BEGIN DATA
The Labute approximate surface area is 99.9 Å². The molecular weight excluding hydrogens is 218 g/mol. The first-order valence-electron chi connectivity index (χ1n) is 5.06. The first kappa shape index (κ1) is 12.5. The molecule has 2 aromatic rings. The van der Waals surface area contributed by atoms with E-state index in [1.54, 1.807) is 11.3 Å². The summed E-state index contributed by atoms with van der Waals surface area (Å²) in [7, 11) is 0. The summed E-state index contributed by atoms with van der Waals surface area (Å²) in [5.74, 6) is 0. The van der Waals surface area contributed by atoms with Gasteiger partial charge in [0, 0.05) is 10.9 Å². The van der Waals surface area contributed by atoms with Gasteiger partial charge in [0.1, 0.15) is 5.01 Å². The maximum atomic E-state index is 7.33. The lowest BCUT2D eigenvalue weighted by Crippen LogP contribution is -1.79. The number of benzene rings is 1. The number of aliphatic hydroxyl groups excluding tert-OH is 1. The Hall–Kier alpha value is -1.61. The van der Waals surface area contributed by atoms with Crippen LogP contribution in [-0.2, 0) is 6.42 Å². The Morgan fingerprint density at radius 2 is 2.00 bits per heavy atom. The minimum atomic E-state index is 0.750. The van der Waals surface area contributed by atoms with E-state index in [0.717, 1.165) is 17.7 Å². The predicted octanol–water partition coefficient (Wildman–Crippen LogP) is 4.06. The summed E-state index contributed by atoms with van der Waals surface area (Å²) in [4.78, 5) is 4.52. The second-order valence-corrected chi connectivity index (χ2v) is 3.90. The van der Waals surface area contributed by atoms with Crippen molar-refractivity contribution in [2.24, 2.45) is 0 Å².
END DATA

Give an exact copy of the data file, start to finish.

The Labute approximate surface area is 99.9 Å². The molecular weight excluding hydrogens is 218 g/mol. The first-order valence-electron chi connectivity index (χ1n) is 5.06. The first kappa shape index (κ1) is 12.5. The molecule has 2 aromatic rings. The van der Waals surface area contributed by atoms with E-state index in [1.54, 1.807) is 11.3 Å². The summed E-state index contributed by atoms with van der Waals surface area (Å²) in [7, 11) is 0. The summed E-state index contributed by atoms with van der Waals surface area (Å²) in [5.74, 6) is 0. The van der Waals surface area contributed by atoms with Gasteiger partial charge in [0, 0.05) is 10.9 Å². The van der Waals surface area contributed by atoms with Gasteiger partial charge in [0.1, 0.15) is 5.01 Å². The maximum atomic E-state index is 7.33. The lowest BCUT2D eigenvalue weighted by Crippen LogP contribution is -1.79. The number of benzene rings is 1. The number of aliphatic hydroxyl groups excluding tert-OH is 1. The Hall–Kier alpha value is -1.61. The van der Waals surface area contributed by atoms with Crippen LogP contribution in [-0.2, 0) is 6.42 Å². The Morgan fingerprint density at radius 2 is 2.00 bits per heavy atom. The minimum atomic E-state index is 0.750. The van der Waals surface area contributed by atoms with E-state index in [0.717, 1.165) is 17.7 Å². The predicted octanol–water partition coefficient (Wildman–Crippen LogP) is 4.06. The summed E-state index contributed by atoms with van der Waals surface area (Å²) in [4.78, 5) is 4.52. The second-order valence-corrected chi connectivity index (χ2v) is 3.90. The van der Waals surface area contributed by atoms with Crippen molar-refractivity contribution in [2.24, 2.45) is 0 Å².